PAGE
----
intravenous, intramuscular or subcutaneous injections or feeding; nasogastric tube feedings; insertion and sterile irrigation and replacement of catheters; application of dressings involving prescription medications and aseptic techniques; treatment of extensive decubitus ulcers or widespread skin disorders; physician-ordered heat treatments that require a skilled professional to observe the progress; and (f) rehabilitative bowel and bladder training. 9. What physical therapy procedures are covered? Generally, these procedures are covered: (a) (b) (c) (d) (e)
range of motion, strength, balance, coordination, endurance and ability tests; therapeutic exercises that are supervised by a physical therapist; gait evaluation and training if they can significantly improve your walking ability; ultrasound short-wave microwave and diathermy treatment; and hot packs, infra-red treatments and whirlpool baths if you have medical complications.
10. When is maintenance therapy a skilled service? It is skilled if you need a physical therapist to carry out your doctor’s treatment plan and to regularly re-evaluate your condition and exercise program. 11. What services are not skilled? Unless you have a medical complication requiring these services, they are not skilled and will not be covered by Medicare: (a) (b) (c) (d) (e) (f) (g)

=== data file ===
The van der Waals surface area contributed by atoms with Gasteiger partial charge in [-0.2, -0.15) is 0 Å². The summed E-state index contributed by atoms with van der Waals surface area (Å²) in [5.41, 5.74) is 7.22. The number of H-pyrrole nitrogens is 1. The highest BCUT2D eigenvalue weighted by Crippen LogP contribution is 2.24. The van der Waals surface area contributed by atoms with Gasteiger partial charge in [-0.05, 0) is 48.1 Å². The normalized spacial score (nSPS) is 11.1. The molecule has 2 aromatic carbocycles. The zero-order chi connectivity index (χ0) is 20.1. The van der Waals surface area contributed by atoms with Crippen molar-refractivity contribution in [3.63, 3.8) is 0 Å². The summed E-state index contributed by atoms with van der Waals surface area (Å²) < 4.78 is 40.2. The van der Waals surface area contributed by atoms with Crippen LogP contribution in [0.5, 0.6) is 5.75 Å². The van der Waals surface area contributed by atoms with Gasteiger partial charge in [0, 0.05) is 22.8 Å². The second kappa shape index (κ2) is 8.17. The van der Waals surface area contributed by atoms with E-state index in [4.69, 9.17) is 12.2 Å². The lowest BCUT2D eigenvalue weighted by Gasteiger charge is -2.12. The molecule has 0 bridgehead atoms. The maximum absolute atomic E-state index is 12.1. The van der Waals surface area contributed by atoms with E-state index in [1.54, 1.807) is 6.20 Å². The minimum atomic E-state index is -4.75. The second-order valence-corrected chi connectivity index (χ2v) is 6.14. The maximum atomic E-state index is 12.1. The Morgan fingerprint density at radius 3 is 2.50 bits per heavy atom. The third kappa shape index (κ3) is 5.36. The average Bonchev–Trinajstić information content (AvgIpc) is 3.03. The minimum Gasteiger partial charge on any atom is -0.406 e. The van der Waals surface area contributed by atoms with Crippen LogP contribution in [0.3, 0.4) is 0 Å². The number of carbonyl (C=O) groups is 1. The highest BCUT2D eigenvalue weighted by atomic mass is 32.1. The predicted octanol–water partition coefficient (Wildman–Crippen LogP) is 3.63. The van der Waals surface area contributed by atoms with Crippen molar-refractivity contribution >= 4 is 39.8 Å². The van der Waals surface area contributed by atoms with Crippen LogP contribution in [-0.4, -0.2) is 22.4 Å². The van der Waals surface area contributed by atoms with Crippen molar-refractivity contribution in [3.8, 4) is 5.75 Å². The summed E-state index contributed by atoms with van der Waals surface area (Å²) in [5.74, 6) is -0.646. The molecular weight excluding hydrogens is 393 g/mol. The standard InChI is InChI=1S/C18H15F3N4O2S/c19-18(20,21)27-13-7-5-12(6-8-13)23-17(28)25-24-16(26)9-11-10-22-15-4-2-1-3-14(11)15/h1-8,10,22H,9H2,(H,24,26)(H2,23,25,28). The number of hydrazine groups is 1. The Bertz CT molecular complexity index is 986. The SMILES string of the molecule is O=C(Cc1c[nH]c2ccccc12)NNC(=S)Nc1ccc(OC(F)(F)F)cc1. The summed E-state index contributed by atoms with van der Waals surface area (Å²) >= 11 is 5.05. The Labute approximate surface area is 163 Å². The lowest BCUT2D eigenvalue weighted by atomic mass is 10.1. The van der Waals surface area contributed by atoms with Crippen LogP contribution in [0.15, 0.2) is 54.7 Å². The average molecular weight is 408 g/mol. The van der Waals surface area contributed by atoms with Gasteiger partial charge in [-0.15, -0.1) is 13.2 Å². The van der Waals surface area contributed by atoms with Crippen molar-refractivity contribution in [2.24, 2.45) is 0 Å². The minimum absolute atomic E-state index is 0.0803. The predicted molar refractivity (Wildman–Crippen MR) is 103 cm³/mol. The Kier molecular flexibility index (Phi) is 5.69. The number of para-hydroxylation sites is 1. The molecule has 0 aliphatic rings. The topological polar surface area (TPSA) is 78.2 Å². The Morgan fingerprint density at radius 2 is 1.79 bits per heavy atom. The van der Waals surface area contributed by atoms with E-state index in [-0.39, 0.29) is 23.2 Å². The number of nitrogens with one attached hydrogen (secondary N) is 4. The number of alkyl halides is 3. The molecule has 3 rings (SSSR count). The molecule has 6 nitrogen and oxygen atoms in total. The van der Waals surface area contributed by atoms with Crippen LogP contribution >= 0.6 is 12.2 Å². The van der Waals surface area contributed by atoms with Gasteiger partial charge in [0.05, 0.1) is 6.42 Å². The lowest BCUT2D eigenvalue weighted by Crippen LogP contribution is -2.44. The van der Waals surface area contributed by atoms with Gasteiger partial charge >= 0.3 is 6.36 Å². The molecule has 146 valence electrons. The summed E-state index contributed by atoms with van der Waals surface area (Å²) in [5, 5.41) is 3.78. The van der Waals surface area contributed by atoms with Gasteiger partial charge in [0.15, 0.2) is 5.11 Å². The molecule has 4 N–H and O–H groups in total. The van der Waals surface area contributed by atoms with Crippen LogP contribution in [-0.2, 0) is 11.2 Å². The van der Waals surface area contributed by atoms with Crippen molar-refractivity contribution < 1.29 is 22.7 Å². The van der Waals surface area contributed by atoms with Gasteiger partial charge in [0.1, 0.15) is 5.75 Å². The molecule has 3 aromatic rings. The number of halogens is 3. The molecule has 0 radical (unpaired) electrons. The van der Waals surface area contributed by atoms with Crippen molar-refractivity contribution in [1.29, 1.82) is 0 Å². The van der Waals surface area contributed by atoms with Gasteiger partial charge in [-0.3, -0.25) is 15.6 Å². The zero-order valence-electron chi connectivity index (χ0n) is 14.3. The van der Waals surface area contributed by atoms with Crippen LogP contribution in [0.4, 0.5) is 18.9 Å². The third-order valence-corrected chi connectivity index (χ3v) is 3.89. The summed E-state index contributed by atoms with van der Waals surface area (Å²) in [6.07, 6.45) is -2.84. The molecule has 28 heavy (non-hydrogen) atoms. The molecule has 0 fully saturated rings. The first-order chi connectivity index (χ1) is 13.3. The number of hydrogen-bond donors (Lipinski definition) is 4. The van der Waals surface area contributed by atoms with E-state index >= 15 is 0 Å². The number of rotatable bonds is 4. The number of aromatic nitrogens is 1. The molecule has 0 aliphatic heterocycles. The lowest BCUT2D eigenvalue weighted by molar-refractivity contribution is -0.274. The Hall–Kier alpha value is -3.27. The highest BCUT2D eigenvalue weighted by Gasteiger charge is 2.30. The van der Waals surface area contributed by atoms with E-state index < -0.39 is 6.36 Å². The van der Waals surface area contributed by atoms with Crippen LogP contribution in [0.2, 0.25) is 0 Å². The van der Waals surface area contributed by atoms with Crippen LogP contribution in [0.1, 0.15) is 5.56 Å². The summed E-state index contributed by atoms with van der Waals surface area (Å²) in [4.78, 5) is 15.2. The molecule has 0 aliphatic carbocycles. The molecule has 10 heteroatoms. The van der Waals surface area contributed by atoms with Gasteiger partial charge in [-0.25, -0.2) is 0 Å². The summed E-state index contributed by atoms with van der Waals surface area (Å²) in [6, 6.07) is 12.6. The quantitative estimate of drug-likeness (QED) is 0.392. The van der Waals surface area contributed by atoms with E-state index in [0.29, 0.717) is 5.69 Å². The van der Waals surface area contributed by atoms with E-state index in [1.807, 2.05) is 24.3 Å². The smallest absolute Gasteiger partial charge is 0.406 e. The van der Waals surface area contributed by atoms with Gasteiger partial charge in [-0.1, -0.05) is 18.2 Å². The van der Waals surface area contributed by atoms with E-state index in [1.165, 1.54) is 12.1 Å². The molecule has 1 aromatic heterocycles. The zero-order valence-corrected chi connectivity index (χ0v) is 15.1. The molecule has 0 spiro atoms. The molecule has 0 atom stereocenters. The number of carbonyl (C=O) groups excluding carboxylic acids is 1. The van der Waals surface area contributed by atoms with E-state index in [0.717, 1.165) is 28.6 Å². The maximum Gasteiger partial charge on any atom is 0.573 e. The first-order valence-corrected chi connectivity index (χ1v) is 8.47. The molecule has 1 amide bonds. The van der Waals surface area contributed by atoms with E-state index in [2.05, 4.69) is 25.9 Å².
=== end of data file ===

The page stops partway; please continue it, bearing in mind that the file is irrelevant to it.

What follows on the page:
administering routine oral medications and ointment; maintaining and routinely servicing indwelling bladder catheters; changing dressings for noninfected postoperative or chronic conditions; preventing skin disorders; using heat for comfort; administering medical gases after establishing a therapy regimen; and changing the position of a patient in bed.